"We don't read newspapers any more. Do you? No way," begins Central Track's "About" section. It would hurt our feelings if we believed it. But former Dallas Observer music editor Pete Freedman and his staff of freelancers are obviously keeping up with Dallas culture, fashion, nightlife and, of course, music news, whether they're getting ink on their hands from the dead-tree versions or not. Presented in an attractive side-scrolling format meant to mimic the pages of a magazine, the blog is mostly unapologetic Dallas boosterism with light, fun features such as taste-testing $4 wines, asking bands about their vans and culling Yelp reviews of local strip clubs. Their enthusiasm for Big D is almost contagious, especially in the "100 Things to Do in Dallas Before You Die" list. Even the occasional bit of criticism comes off as simply wanting the city to live up to what the site's 18- to 35-year-old demographic wants it to be.

The Belmont Hotel

If you take the Commerce Street bridge or Margaret Hunt Hill Bridge and head southward into Oak Cliff on Sylvan Avenue, you'll get a closeup look at the Sour Grapes Crew's handiwork on the Belmont Hotel's retaining wall, a long stretch of colorful art next to work by famed street artists Shepard Fairey and JM Rizzi. The Sour Grapes piece, fittingly, gets the most real estate. Done freestyle, it's a collection of anthropomorphized cartoon pyramids, paletas, humps and blobs with the word "DALLAS" contrasting in big white letters. It's brightly colored and feels childlike and fun yet with a bit of urban grit to it. In other words, it feels like the Oak Cliff you're about to enter.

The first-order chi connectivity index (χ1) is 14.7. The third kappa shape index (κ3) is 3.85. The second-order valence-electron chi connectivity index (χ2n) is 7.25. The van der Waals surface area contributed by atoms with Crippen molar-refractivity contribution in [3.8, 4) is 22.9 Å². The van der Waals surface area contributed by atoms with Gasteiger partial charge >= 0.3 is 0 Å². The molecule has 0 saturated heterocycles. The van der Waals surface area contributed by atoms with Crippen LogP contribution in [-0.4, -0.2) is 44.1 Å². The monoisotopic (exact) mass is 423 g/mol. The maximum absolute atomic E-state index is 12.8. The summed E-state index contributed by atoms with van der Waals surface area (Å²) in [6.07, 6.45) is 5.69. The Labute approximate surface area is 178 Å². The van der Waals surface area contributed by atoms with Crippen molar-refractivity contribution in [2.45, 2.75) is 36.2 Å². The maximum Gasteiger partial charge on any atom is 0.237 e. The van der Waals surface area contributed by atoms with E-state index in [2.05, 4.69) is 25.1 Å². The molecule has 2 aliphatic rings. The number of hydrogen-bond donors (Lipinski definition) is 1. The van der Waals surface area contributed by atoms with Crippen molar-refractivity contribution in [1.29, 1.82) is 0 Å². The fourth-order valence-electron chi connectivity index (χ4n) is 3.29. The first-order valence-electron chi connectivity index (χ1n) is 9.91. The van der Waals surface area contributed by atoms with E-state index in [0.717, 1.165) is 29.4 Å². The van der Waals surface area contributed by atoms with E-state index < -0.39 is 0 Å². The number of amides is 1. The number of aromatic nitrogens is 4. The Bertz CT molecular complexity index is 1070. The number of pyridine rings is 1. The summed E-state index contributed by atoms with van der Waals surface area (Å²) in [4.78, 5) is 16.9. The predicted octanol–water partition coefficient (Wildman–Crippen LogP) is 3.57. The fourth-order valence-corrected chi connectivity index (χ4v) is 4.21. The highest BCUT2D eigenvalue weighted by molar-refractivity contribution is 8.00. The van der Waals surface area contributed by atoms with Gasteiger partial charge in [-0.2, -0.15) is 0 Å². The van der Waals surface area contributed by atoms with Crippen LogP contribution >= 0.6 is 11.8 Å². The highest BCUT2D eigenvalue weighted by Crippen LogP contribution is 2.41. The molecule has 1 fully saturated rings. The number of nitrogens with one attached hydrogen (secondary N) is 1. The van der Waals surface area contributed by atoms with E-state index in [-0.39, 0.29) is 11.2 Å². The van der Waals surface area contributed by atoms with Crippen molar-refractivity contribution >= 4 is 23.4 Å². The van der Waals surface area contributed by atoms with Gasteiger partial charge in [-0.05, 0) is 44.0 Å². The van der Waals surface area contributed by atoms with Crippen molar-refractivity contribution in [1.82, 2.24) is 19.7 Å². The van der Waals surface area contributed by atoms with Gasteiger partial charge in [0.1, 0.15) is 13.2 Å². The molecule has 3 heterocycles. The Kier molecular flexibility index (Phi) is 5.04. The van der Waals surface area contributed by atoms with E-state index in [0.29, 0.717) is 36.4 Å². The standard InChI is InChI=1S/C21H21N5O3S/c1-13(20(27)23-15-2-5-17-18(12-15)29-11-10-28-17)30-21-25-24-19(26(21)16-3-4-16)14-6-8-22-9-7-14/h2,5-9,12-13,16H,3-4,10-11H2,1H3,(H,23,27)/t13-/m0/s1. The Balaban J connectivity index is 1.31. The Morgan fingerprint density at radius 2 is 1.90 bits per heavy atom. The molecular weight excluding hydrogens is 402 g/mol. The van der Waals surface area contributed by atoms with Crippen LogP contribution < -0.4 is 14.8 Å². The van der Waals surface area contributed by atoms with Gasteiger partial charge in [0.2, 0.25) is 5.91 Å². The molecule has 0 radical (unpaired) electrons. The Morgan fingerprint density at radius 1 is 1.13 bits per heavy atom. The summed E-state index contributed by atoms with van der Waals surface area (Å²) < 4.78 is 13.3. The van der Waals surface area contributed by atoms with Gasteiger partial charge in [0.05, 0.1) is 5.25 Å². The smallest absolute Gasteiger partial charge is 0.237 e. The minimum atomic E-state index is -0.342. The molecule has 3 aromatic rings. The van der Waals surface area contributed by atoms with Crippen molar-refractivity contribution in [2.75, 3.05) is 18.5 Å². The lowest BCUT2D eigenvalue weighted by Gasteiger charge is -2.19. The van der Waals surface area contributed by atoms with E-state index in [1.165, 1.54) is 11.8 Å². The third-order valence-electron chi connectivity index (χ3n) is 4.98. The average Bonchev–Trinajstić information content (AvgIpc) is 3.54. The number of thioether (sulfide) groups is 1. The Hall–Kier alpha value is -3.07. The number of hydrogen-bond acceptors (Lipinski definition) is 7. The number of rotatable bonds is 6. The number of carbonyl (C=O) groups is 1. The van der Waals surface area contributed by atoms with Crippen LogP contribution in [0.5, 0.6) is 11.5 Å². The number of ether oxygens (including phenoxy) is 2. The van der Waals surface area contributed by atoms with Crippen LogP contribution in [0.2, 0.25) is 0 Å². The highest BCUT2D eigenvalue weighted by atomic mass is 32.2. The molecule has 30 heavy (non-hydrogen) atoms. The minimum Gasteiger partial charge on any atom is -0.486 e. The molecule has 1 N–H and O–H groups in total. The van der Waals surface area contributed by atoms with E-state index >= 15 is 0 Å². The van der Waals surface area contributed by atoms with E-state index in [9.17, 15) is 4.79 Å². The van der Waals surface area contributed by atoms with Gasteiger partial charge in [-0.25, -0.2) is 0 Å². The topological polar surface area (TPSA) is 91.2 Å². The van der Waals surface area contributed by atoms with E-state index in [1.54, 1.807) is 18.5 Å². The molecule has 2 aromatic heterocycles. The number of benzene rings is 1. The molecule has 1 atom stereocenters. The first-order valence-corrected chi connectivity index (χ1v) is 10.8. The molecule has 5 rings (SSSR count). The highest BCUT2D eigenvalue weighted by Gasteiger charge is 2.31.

Omni Dallas Hotel

Since it opened two years ago, the Omni in downtown Dallas has drawn nightly crowds to the spectacular light shows playing every night on more than one million LEDs in four miles of light bars stretched across the hotel's stunning boomerang-shaped glass exterior. But last year's "Expanded Video" show at the hotel, produced in conjunction with the 25th Annual Dallas VideoFest, was maybe even historic, featuring works like, "Orange You Glad I Didn't Say Knock-Knock" by Dallas street artist and gallery owner Frank Campagna — a riot of giant fruit flying all over the front of the hotel. Keep your eyes peeled, because it's supposed to happen again in October, and anybody who saw the first one will tell you not to miss it.

Clubhouse

The Clubhouse has the scuzzy yet welcoming feel of your favorite dive bar, pretty good music most of the time, and a diverse roster of talent offering something for just about every conceivable preference. The dancers actually, you know, dance, and the place has a feature that we thought was standard for strip clubs but is becoming increasingly scarce: a pole. The BYOB status doesn't just save you money on booze — it means it can stay open after 2 a.m. and that the ladies can show you everything, whether you want to see everything or not. Catered monthly customer appreciation parties, visits from touring musicians, a sincerely welcoming attitude to female patrons (straight or not) and the occasional appearance from Vinnie Paul Abbott himself (who cofounded the place with his brother and Pantera bandmate, the late "Dimebag" Darrell) make The Clubhouse a must-see.

One half of Dallas' most notorious outlaw pair found his final resting place in a ramshackle graveyard just across the road from a tortilla factory in Oak Cliff. The gate's always locked, but you may or may not be able to slip in through a gap. You'll find Clyde's grave in a corner, where someone seems to be keeping nightly watch. It's always covered with candles, flowers, liquor bottles and some half-spent cigarettes. At her family's request, Bonnie is buried worlds away, off Webb Chapel Road, in a much tidier and more reputable-looking cemetery. Tread lightly, and pour one out for Clyde.